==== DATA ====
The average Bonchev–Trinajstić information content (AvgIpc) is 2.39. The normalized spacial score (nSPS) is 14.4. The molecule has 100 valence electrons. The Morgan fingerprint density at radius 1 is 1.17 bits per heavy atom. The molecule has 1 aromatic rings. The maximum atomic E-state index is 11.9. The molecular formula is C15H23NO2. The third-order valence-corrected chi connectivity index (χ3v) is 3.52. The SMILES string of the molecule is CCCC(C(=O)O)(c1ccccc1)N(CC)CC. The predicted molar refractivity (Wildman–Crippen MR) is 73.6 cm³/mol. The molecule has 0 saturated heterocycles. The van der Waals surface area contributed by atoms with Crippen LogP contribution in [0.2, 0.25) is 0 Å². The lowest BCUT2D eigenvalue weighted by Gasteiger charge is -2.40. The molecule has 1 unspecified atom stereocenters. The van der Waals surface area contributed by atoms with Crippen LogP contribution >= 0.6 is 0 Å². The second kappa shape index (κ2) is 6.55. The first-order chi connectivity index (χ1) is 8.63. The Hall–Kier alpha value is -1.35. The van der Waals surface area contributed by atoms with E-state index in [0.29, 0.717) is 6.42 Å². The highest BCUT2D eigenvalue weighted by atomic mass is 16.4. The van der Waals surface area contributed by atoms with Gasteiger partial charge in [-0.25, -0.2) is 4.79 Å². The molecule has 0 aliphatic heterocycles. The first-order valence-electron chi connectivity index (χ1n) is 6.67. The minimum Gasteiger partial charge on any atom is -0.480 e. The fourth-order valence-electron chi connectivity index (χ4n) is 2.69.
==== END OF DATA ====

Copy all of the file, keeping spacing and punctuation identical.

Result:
The average Bonchev–Trinajstić information content (AvgIpc) is 2.39. The normalized spacial score (nSPS) is 14.4. The molecule has 100 valence electrons. The Morgan fingerprint density at radius 1 is 1.17 bits per heavy atom. The molecule has 1 aromatic rings. The maximum atomic E-state index is 11.9. The molecular formula is C15H23NO2. The third-order valence-corrected chi connectivity index (χ3v) is 3.52. The SMILES string of the molecule is CCCC(C(=O)O)(c1ccccc1)N(CC)CC. The predicted molar refractivity (Wildman–Crippen MR) is 73.6 cm³/mol. The molecule has 0 saturated heterocycles. The van der Waals surface area contributed by atoms with Crippen LogP contribution in [0.2, 0.25) is 0 Å². The lowest BCUT2D eigenvalue weighted by Gasteiger charge is -2.40. The molecule has 1 unspecified atom stereocenters. The van der Waals surface area contributed by atoms with Crippen LogP contribution >= 0.6 is 0 Å². The second kappa shape index (κ2) is 6.55. The first-order chi connectivity index (χ1) is 8.63. The Hall–Kier alpha value is -1.35. The van der Waals surface area contributed by atoms with E-state index in [0.29, 0.717) is 6.42 Å². The highest BCUT2D eigenvalue weighted by atomic mass is 16.4. The van der Waals surface area contributed by atoms with Gasteiger partial charge in [-0.25, -0.2) is 4.79 Å². The molecule has 0 aliphatic heterocycles. The first-order valence-electron chi connectivity index (χ1n) is 6.67. The minimum Gasteiger partial charge on any atom is -0.480 e. The fourth-order valence-electron chi connectivity index (χ4n) is 2.69.